On the evening of July 5, Naimatullah, a seven-year-old boy from the Martong area in the Shangla district, left his home to play with his cousins and other kids from the neighbourhood. Later, Asia Bibi, Naimatullah’s mother, heard a loud explosion followed by cries of panic. A local boy rushed to Asia Bibi’s house, shocked, and informed her that many children, including Naimatullah, were trapped under dunes.
Filled with sorrow, Asia Bibi, her mother-in-law, and other women emerged from her house. Nearby, people were rushing an injured child to the hospital. Inquiring further, they learned that Naimatullah was also buried under the debris. It felt as if their world had shattered.
Naimatullah’s father, Syed Karim, recounts that when he arrived at the accident scene, there was no sign of the rescue team, government assistance, or any other help. The villagers took matters into their own hands, tirelessly extracting the trapped children until half-past ten pm. Since no ambulances were available, the children were transported to the hospital in rickshaws.
The incident was tragic for the entire community of Shangla. Eight children from the same neighbourhood, including six from a single household, were tragically buried under the sand. Among the eight young victims, six were the grandchildren of Saifoor Karim.
Saifoor shares that before July 5, these children had never played in that area. Just two days before, a machine had extracted sand from that spot, causing the mountain gorge to become empty inside. At the base of this gorge lay fresh sand. As the children were playing with this sand, the hollow hill gave way and collapsed on top of them.
He further elaborates that deep pits are dug around the Martong village to extract sand beneath the settlements. This process involves hollowing out the mountains from beneath, which poses a risk of collapsing at any time.
Saifoor says that he had repeatedly told the sand extractors about the dangers of their work, but his warnings went unheard.
“It seems that the contractors working for Poran have acquired land all over Martong and are digging wherever they please. They’ve dug five or six hundred feet deep pits not far from our homes. There’s hardly room for cars to pass beside these pits, and anyone could fall into them. This poses a significant danger, especially for school-going children,” says Saifoor, his eyes brimming with tears.
He continues with a heavy heart, sharing that the children’s graves are just a few feet from where the debris fell. While the children are gone, he hopes for a solution to this pressing issue.
Shujaat Ali Khan, the local leader of Martong, reveals that illegal sand and gravel extraction has been rampant in the area for years. However, officials from the Minerals Department have yet to take action against it so far. Even the centuries-old cemeteries have been a victim of their activities. The cemetery near the accident site was damaged due to excavation. The next day, the children ended up buried beneath a mound of sand.
According to Section 56 of the Khyber Pakhtunkhwa Minerals Ordinance 2017, illegal mining is a punishable offence, with a potential prison sentence ranging from six months to five years and a fine of up to 20 lakhs.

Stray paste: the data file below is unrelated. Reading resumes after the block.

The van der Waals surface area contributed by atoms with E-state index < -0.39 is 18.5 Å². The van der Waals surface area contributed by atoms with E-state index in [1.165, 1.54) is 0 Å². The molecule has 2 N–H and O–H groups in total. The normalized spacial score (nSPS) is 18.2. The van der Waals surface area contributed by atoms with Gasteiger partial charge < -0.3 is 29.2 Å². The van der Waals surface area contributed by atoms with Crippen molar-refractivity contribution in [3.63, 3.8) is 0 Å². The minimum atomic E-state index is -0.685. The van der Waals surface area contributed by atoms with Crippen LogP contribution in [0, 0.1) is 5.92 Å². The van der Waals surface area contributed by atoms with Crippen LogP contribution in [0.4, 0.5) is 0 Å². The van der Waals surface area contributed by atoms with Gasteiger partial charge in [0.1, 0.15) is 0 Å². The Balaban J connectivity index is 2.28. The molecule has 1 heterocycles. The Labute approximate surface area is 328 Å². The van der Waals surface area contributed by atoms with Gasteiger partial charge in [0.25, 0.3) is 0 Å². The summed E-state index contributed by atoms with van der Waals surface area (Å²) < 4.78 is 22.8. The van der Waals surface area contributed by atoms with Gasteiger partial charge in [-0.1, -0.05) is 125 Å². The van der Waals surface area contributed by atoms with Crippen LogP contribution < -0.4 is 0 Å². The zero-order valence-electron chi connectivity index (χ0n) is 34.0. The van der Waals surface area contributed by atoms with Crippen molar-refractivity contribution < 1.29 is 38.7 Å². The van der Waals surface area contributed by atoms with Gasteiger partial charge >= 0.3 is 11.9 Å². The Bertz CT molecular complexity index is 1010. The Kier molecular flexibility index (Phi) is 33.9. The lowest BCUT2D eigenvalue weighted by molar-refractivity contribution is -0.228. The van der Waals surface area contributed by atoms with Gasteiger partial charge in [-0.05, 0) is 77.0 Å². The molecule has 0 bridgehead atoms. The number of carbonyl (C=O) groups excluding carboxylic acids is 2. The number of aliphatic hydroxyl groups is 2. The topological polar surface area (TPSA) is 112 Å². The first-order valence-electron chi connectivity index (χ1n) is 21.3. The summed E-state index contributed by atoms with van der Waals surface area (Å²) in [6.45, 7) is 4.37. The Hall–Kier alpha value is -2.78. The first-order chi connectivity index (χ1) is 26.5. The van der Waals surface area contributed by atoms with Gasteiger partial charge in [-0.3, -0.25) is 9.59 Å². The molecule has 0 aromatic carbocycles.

As Section 78 of this Act states, land containing minerals can be used by its owner as private property for constructing buildings and cultivating crops. However, commercial use requires permission from DG Minerals. The government issues tenders to lease such mines, and construction work on designated mining sites is prohibited.
In line with Section 35, no lease license for land can be issued if it’s close to populated areas, 132 kV high transmission lines, railway lines, archaeological sites, roads, or public transport routes. If a mining site is within 500 meters of these zones, all forms of mining are restricted in those areas.
One labourer Bakhtiar Khan, residing in Kozklay, is concerned about the safety of his children and family after the accident. His house is near the accident site where excavation was conducted. During rainy weather, his children’s journey to school becomes challenging due to the slippery roads. He remains fearful for their lives until his children return home.
Bakhtiar shares that he repeatedly raised his concerns with the contractors involved in sand and gravel extraction contractors, but his pleas were ignored.
Muhammad Jan’s residence is also situated about fifty feet away from the accident site. Like Bakhtiar, he’s anxious that further digging could risk his house and family.
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In response, Deputy Commissioner of Shangla, Hasan Abid, states that the initial investigation has unveiled that the land where the accident occurred is privately owned. The landowners carried out the excavation without the necessary permission from the administration and the Department of Minerals.
No permit was issued.
He mentions that the district administration has not granted any NOC (No Objection Certificate) for mining activities. The Assistant Director of Minerals in Shangla is responsible for taking legal and disciplinary measures in such cases. He added that a thorough investigation will be conducted regarding this incident, considering all perspectives.
Efforts were made over three days to reach out to the Assistant Director of the Department of Minerals, but he declined to comment.
Published on 12 Aug 2023